February 2009

Tony Martinez

Each month I will describe sights of interest in the night skies of South Carolina. These sights will be broken down into three sections; what you can see with the naked eye, with binoculars, and with a small telescope. The best time to view the night sky is at and around the times when the Moon is not visible, what is known as a New Moon; which will occur this month on February 25th. For February, your best viewing nights will be from February 13th through February 28th. The Star chart below is set for Florence, SC on February 15th at 9 pm.

ScienceSouth’s New Astronomy Program!

On September 14th this year John Dobson will be 94 years old. In his earlier life, he spent 23 years as a monk. During his time at a California monastery, his spiritual questions about the universe lead to his physical probing of the universe with telescopes. Living a monk’s life of poverty, Dobson was forced to improvise. A reflecting telescope is the only scope that an amateur can easily build from scratch. In the early 1960’s, Dobson ground, silvered, and polished his mirrors, and then placed them in cardboard tubes. This left the final task of building a good inexpensive mount for his reflecting telescopes. Unlike traditional telescope mounts utilizing a tripod, and a sophisticated means of aiming the scope on the tripod, Dobson designed a mount that held the telescope in a stable rotating plywood base placed flat on the ground with a “lazy Susan” turntable. This inexpensive telescope and mount developed by a poor monk has now become the telescope of choice for amateur astronomers around the world. These Dobsonian telescopes, usually called “Dobs,” offer amateur astronomers the greatest viewing experience for the least amount of money.

In 1967 Dobson left the monastery, and began his second contribution to the world of astronomy. Dobson wanted the world to see the beauty of the universe. However, asking people to come somewhere to look through someone’s telescope would attract only a small portion of the general population. Dobson took another approach. His homemade Dobs had a great deal of light gathering ability; therefore, many nighttime objects would be visible even in the poor light conditions found in cities. So Dobson took his telescopes to the street. He would set up a telescope on a sidewalk at different locations in San Francisco, and let passersby’s view various sky objects. Dobson then founded a group called the San Francisco Sidewalk Astronomers. As of today, there are many sidewalk astronomy organizations throughout the United States.

To celebrate the International Year of Astronomy, ScienceSouth has initiated our own Sidewalk Astronomy Program. Each month we will bring our telescopes out on the sidewalks of the Florence area. For nighttime viewing we will use a 10” Dob (of course), and for daytime viewing we will use a solar sunspotter, which projects a large image of the Sun, which will allow us to see any sunspots present. In addition, we will also use a special solar telescope known as an H1α solar telescope. This scope will allow you to see the solar prominences as they erupt off the surface of the Sun. A typical view is shown in the image below.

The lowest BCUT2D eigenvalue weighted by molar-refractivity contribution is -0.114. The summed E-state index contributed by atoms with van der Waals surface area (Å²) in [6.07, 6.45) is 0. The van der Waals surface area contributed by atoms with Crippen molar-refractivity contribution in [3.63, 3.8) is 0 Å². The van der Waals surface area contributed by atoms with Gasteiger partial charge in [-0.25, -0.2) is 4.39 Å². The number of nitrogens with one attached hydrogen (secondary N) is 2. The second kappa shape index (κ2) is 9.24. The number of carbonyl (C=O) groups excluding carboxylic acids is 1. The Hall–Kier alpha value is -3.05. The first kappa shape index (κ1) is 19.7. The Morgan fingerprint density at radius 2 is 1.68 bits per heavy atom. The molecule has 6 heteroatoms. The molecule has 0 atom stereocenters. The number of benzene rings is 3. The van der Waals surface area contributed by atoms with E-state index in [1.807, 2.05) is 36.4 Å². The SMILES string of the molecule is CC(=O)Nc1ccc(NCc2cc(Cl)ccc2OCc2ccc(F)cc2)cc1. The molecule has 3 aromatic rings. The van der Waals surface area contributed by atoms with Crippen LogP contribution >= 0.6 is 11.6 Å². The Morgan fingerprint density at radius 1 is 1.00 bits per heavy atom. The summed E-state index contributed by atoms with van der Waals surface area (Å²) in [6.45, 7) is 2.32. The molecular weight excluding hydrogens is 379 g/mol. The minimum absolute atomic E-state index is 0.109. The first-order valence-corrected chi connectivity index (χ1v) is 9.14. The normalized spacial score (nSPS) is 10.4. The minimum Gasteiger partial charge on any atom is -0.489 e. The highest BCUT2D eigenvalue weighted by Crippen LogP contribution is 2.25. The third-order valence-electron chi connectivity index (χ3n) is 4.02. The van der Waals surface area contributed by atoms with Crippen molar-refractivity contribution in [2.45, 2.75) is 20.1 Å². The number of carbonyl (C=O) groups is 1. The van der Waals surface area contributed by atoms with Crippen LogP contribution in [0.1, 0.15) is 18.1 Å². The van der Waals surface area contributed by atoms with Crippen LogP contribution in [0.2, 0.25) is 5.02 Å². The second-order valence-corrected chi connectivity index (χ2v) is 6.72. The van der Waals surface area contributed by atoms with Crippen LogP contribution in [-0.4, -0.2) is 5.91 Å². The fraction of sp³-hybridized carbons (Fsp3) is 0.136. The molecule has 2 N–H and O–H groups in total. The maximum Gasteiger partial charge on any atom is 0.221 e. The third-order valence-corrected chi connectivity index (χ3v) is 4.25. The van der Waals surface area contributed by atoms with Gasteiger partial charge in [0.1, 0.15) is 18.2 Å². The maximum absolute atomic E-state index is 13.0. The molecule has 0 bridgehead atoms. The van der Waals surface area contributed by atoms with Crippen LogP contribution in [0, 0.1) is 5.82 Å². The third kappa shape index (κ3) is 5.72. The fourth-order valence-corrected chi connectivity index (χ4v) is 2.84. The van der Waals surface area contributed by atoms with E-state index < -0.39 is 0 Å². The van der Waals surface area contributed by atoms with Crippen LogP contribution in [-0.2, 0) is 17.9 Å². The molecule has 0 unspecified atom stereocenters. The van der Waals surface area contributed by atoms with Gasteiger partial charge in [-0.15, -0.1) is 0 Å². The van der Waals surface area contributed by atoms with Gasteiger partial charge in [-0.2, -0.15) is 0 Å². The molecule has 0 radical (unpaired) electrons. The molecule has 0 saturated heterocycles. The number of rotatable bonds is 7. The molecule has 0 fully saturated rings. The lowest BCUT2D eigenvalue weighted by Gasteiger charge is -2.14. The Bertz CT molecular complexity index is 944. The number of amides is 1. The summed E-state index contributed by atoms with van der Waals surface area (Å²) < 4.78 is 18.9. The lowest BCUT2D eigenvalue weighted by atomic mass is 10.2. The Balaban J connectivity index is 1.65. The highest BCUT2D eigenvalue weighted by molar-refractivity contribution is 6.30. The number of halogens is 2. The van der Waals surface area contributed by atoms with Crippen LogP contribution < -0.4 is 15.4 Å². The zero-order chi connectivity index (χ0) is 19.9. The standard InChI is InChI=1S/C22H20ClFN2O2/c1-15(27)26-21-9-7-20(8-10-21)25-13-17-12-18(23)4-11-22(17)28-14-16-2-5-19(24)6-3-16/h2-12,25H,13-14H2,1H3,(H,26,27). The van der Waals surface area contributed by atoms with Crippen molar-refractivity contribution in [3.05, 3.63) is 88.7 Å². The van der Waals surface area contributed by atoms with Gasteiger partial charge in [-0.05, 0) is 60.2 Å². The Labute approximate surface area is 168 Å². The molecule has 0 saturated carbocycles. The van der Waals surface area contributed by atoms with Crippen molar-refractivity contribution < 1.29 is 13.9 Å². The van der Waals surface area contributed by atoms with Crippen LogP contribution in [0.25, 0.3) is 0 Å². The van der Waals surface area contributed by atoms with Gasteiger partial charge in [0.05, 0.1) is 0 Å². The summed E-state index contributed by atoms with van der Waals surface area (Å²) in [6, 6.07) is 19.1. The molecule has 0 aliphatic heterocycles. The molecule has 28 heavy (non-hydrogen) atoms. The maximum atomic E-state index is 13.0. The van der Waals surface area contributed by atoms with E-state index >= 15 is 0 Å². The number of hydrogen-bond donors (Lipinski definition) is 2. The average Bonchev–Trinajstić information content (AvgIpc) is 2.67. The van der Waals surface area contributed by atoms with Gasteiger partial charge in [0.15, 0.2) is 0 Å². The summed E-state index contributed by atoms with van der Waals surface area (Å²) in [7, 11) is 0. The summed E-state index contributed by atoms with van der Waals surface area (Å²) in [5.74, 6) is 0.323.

Many solar prominences are short lived, so on any given viewing day you may see one, none, or several appear on the edge of the Sun. By filtering out all the light except one emission wavelength from the hydrogen atom, this special telescope allows you to visualize these hydrogen rich eruptions of the Sun. These prominences are often several thousand miles long. In the image below, the “blue ball” shows the size of the Earth compared to a typical prominence.

So throughout the year, look for the ScienceSouth sidewalk astronomers. We may show up at malls, the library, sporting events, etc. I will keep you updated on our Sidewalk Astronomy program in my future columns.

Comets: This month’s special event is the arrival of Comet Lulin. Lulin is a unique comet in that its orbit differs from usual comet trajectories. It is traveling almost on the plane of the planets, plus it is traveling opposite the direction the planets travel. This means that it will have the fastest apparent speed of any known comet. Its closest approach will be on February 24th, although you can see it before and after that date. Whether or not it will be visible to the naked eye cannot be predicted with certainty, however, as of now it is believed that it will be an easy binocular object. Due to its trajectory, Comet Lulin may be the only comet that you will ever be able to see move in real time through your binoculars. Almost every comet takes several hours to see even a minor change in position. If we can see its motion in seconds or minutes, it will be a real astronomy thrill! Use the constellation Leo as your guide as shown in the image below. Most binoculars have a threaded hole on the bottom for mounting on a tripod. If possible, use a tripod to attempt to see the motion of Lulin.

Naked Eye Sights: Watch in the west as Venus makes its turn and begins to move lower in they sky beginning at the end of the month. Look to the east and watch as Saturn makes its return as a night sky object. Saturn will first become obvious at mid month, reaching about 35 degrees above the horizon by month’s end.

If we get lucky, Comet Lulin may become visible to the naked eye.

Binocular Sights (7 to 10 power): Comet Lulin is the target of choice this month.

Telescope Sights (60-100mm): Check out Comet Lulin. Also, visit Saturn on its return to the night skies, and note the scarcity of its ring as it tips toward us this year.

See you next month.

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